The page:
Women take heart health to heart

By Christina Killion-Valdez

The Post-Bulletin, Rochester MN

Know your risk

Nearly 460,000 women die per year of heart disease, which is more than the next five causes of death combined, including all cancers, according to the American Heart Association.

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It didn't strike Jeanie Unger of Mantorville as particularly odd when her hands went numb.

She worked more than 60 hours a week and figured the numbness that crept up her arms, across her chest and into her back for more than a month was related to sitting at her computer desk.

In reality, she was having a heart attack.


"I never thought it would happen to me," she said.

But on her 46th birthday, it did.

In hopes that her story could make at least one other woman realize the risk that heart disease poses for women, Unger volunteered as a model during the fashion show at Wednesday's fourth annual Go Red For Women event in Rochester.

The event, which is put on by the American Heart Association and several local businesses and organizations, brought about 300 women of all ages together to socialize, get pampered and learn about women's heart health issues. The day included a fashion show, vendor booths, health screenings, a salon setup, silent auction, heart health cooking demonstration and a luncheon. It was also a chance for women to take time for themselves, which is good for the heart.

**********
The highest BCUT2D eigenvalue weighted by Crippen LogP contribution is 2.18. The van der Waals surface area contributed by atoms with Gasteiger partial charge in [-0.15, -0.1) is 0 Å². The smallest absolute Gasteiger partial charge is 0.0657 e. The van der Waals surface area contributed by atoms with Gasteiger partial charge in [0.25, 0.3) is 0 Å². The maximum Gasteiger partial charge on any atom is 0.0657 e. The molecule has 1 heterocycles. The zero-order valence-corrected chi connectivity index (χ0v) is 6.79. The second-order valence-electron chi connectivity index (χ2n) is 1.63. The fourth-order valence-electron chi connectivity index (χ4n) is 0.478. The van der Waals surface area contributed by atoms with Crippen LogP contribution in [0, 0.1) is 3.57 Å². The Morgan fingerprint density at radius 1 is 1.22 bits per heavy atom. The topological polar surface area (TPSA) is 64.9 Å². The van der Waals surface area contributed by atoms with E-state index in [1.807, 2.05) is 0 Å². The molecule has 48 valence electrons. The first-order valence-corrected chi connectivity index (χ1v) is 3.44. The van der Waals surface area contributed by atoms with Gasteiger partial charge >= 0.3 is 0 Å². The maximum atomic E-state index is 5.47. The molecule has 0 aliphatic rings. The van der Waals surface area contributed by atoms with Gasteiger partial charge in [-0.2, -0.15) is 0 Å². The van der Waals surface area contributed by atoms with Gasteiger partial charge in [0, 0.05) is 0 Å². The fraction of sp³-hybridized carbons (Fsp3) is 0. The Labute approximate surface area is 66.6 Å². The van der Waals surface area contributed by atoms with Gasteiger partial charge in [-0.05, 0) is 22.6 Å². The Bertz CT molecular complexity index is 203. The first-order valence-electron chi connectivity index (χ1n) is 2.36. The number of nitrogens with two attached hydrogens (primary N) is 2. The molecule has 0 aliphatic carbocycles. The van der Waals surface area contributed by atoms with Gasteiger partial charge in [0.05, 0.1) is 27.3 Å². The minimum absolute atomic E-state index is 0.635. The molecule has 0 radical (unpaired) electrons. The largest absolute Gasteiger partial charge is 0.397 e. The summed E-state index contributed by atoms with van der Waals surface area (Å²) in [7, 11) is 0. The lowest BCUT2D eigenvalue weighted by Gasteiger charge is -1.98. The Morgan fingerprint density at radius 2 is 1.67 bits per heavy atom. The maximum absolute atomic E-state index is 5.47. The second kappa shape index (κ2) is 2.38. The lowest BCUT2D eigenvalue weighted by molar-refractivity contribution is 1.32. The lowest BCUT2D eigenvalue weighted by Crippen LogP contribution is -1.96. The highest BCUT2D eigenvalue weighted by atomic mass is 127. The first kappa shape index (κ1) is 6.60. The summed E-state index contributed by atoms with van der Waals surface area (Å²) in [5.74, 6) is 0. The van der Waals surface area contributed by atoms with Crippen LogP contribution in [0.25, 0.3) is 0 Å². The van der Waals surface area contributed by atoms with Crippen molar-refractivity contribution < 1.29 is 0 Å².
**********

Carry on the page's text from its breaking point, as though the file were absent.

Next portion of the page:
"As mothers, we put ourselves last," Unger said.

Yet in order for her to be there for her boys, Unger said she had to focus on her need to exercise, eat right and cut back on her work hours.

At age 79, Naomi Atrubin of Rochester said she was flattered to be asked to be in the Go Red for Women fashion show. She also is lucky to be alive.

Atrubin suffered two heart attacks, one on Christmas Eve in 1992 and another 12 years ago, she said.


And while heart disease runs in her family — heart attacks killed her father at age 51 and her only brother at 50, she said — she was able to beat it part by working out every day and cutting back on salt and cholesterol.

Nonetheless she's concerned that heart disease is still seen as a men's issue, which means women aren't diagnosed as promptly as men.

She encourages women to "be persistent about treatment and try to take care of yourself."

As a graduate student for molecular pharmacology doing research on sudden-death heart attacks, Cherisse Kellen of Rochester said her interest in heart health is professional, but also personal.

Her concern is for her daughter and her fiancee's children, she said. "I want to try prevent it so the younger generation doesn't have to deal with these diseases."

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